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London Police Stop Watching Ecuadorean Embassy For Sign Of Assange

After three years and more than $15 million in police expense, Scotland Yard says it's removing the guards that have waited outside the Ecuadorian Embassy in London for a chance to arrest WikiLeaks founder Julian Assange.

Instead of stalking Assange with an overt 24-hour presence, London's Metropolitan Police announced Monday, the agency "will deploy a number of overt and covert tactics to arrest him."

Assange sought refuge at the embassy in June 2012, saying that he faced a threat of "persecution." He holed up in the embassy days after losing a bid to challenge his extradition to Sweden.

Assange has said he's worried Swedish authorities might turn him over to the U.S., which is pursuing charges related to WikiLeaks' publication of classified government documents.

Assange, an Australian national, was ordered to be extradited to Sweden to face possible charges of sex crimes; three of those four possible charges, which date to 2010, expired in August. The most serious allegation, of rape, remains in effect.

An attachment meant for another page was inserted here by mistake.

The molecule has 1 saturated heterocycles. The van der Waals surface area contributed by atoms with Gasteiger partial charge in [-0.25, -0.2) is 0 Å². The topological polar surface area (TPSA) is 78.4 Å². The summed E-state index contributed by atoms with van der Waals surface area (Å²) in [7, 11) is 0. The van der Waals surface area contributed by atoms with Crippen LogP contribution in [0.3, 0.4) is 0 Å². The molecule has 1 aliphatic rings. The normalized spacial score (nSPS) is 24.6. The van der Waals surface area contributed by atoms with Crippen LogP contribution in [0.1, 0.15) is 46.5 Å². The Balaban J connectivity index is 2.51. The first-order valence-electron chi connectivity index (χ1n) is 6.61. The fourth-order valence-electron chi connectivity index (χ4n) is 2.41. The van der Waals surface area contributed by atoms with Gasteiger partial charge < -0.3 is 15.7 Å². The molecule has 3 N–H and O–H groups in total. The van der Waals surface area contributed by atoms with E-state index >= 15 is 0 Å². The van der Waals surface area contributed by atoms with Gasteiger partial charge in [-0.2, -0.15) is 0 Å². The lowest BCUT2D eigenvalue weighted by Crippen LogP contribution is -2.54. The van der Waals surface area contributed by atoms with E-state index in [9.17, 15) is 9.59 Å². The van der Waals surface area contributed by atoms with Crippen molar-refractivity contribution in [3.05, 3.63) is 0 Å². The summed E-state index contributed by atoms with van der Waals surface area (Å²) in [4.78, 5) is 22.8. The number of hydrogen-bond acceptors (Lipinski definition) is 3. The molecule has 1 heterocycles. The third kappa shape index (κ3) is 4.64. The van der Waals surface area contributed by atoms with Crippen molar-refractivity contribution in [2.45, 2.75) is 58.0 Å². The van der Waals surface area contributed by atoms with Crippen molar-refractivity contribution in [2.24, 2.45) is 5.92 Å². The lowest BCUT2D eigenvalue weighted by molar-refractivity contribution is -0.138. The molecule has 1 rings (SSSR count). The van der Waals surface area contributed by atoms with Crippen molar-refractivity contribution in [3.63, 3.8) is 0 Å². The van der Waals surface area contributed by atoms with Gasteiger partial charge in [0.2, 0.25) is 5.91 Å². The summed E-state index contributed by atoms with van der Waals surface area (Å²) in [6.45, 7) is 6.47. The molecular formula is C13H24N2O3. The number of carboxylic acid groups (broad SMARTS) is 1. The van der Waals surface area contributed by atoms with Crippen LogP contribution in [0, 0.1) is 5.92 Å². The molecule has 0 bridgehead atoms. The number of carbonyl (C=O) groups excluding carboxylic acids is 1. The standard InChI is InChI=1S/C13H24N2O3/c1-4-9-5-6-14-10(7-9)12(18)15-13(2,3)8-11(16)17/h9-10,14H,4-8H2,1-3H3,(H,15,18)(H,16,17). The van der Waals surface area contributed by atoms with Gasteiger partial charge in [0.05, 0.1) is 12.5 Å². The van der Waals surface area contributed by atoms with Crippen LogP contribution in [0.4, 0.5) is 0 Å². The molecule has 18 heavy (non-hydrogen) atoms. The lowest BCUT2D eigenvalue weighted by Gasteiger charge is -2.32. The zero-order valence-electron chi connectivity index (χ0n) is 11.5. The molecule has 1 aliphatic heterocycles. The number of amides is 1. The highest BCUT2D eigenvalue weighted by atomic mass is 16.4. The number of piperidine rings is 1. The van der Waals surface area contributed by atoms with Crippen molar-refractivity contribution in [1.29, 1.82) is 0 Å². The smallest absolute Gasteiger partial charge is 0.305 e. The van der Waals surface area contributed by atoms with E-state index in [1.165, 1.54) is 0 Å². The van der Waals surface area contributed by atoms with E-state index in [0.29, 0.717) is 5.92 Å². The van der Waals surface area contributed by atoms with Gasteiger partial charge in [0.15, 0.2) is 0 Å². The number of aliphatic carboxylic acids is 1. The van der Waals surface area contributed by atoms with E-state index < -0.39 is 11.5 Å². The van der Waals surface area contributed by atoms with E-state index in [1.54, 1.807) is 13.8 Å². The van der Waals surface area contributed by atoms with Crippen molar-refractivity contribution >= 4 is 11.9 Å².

Today, the Metropolitan Police noted that there's no sign of a potential resolution to the standoff.

"The operation to arrest Julian Assange does however continue and should he leave the Embassy the MPS will make every effort to arrest him," the agency says. "However it is no longer proportionate to commit officers to a permanent presence."

In a tally of the costs associated with the Assange case, Scotland Yard said in February that since Assange entered Ecuador's embassy, the agency had spent around 10 million pounds — or more than $15 million, at current exchange rates — to maintain a constant police presence outside the embassy in London.

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Bill Chappell is a writer and editor on the News Desk in the heart of NPR's newsroom in Washington, D.C.

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